Saturday, July 28, 2012

Don't Cry, ' ... the Money Keeps Pouring In' for 'Evita'

Elena Rogers as the titular heroine with the Company in "Evita." Photos by Richard Termine.

BY TAMARA BECK

ONE
of the reasons we value theater as an art form is that it enriches us. Sometimes, the fact that it also lightens our wallets has a dilatory effect on the experience.

A case in point is the current revival of the Andrew Lloyd Weber/Tim Rice masterpiece, “Evita.” Of course, it is not only the high ticket prices that inflate expectations that lead to disappointment. “Evita” won the Tony in 1980.

Fond memories of the original Broadway production starring Patti LuPone in the titular role and Mandy Patinkin as Che added to the letdown brought on by the current production in an open run at the Marquis Theatre.

The story of “Evita” takes Eva Duarte (Elena Roger) out of a backwater slum to shiny Buenos Aires where she woos and marries Col. Juan Peron (Michael Cerveris).

In “Evita,” it is clear that while the colonel is the up-and-comer, it is Eva who is the consummate populist politician. Eva Peron ascends her “throne” as the First Lady of Argentina through her wiles and naked opportunism. As ALW and TR discovered in their research of the real-life diva, she is adored and sanctified. (See videos at http://www.evitaonbroadway.com/videos.html)

Juan Peron (Michael Cerveris) is wholly captivated by Eva (Elena Roger) who would become an icon in "Evita."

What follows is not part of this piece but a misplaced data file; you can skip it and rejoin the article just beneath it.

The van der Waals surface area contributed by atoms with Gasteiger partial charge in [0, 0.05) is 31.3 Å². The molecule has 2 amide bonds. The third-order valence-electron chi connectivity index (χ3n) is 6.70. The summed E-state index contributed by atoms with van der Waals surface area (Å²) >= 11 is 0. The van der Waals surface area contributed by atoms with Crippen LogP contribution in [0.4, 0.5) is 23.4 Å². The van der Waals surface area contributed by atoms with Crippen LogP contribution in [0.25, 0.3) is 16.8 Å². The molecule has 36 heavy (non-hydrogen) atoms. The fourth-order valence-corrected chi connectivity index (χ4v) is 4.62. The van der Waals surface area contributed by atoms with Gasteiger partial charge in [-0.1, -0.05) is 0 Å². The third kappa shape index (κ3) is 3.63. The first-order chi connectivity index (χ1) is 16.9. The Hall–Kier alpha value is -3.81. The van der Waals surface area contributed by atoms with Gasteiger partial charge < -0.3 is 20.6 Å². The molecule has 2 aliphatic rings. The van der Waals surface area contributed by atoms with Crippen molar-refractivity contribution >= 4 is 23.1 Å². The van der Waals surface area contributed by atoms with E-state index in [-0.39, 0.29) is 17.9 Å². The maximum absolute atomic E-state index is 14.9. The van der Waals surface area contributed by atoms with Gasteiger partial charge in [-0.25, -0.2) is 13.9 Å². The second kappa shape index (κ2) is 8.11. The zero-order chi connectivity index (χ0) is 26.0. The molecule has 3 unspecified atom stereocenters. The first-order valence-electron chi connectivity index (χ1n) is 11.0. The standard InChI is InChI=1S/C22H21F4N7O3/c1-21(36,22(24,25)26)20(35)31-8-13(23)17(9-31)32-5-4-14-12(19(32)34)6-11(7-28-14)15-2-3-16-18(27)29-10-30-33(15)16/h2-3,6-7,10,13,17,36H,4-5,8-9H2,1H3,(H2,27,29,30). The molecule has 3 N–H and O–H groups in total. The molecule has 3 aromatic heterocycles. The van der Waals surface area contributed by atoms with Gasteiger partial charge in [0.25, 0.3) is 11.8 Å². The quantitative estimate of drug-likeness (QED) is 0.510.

The songs in this operatic musical play off of Evita’s glamour and star power. They are smart, well-written and cheeky. Puns and anachronisms make for a lively narrative delivered by Che (Daniel Torres understudying for Ricky Martin) as the storyteller. RM is meant to provide some added razzle-dazzle to “Evita,” but DT was a more than adequate sub. In the current iteration, most of the pizzazz is in the music and libretto.

Despite her rather weak singing, ER’s “Don’t Cry for Me, Argentina” rose to the high point in the performance. Admittedly, ER is an adept dancer, and the company also moves beautifully through the tango-inflected choreography by Rob Ashford.

The most noteworthy performances are by Max von Essen as Magaldi, the two-bit crooner whom Eva uses to get away to the big city. Another is Rachel Potter as the Peron mistress Eva displaces. Alas, the Tony-winning MC (“Assassins”) is not up to his usual standard in his portrayal of Juan Peron.

Slum dweller Eva Duarte (Elena Roger) uses Che (Ricky Martin) as a pawn in her scheme to get to the big city and bigger things in "Evita."